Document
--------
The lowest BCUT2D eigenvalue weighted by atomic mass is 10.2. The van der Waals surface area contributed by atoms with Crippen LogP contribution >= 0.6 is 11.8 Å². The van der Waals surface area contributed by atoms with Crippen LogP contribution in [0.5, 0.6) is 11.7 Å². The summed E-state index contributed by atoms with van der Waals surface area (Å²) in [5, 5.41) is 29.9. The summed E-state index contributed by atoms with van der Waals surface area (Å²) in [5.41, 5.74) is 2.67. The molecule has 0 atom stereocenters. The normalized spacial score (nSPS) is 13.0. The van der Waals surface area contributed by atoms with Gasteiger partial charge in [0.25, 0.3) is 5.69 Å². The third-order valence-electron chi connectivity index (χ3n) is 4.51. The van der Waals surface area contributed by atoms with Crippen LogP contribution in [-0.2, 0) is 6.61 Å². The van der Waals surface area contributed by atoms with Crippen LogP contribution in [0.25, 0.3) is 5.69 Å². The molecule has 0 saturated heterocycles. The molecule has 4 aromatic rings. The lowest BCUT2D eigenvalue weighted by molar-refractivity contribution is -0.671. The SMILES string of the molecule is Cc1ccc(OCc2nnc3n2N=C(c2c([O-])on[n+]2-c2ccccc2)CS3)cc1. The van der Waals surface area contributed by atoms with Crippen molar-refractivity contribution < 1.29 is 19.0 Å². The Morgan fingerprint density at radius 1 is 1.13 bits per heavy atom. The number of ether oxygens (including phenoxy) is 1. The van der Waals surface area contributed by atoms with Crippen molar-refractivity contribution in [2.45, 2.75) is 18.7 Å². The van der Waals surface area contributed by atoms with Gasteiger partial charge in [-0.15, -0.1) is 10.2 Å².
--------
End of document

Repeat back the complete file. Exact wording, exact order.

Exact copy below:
The lowest BCUT2D eigenvalue weighted by atomic mass is 10.2. The van der Waals surface area contributed by atoms with Crippen LogP contribution >= 0.6 is 11.8 Å². The van der Waals surface area contributed by atoms with Crippen LogP contribution in [0.5, 0.6) is 11.7 Å². The summed E-state index contributed by atoms with van der Waals surface area (Å²) in [5, 5.41) is 29.9. The summed E-state index contributed by atoms with van der Waals surface area (Å²) in [5.41, 5.74) is 2.67. The molecule has 0 atom stereocenters. The normalized spacial score (nSPS) is 13.0. The van der Waals surface area contributed by atoms with Gasteiger partial charge in [0.25, 0.3) is 5.69 Å². The third-order valence-electron chi connectivity index (χ3n) is 4.51. The van der Waals surface area contributed by atoms with Crippen LogP contribution in [-0.2, 0) is 6.61 Å². The van der Waals surface area contributed by atoms with Crippen LogP contribution in [0.25, 0.3) is 5.69 Å². The molecule has 0 saturated heterocycles. The molecule has 4 aromatic rings. The lowest BCUT2D eigenvalue weighted by molar-refractivity contribution is -0.671. The SMILES string of the molecule is Cc1ccc(OCc2nnc3n2N=C(c2c([O-])on[n+]2-c2ccccc2)CS3)cc1. The van der Waals surface area contributed by atoms with Crippen molar-refractivity contribution < 1.29 is 19.0 Å². The Morgan fingerprint density at radius 1 is 1.13 bits per heavy atom. The number of ether oxygens (including phenoxy) is 1. The van der Waals surface area contributed by atoms with Crippen molar-refractivity contribution in [2.45, 2.75) is 18.7 Å². The van der Waals surface area contributed by atoms with Gasteiger partial charge in [-0.15, -0.1) is 10.2 Å².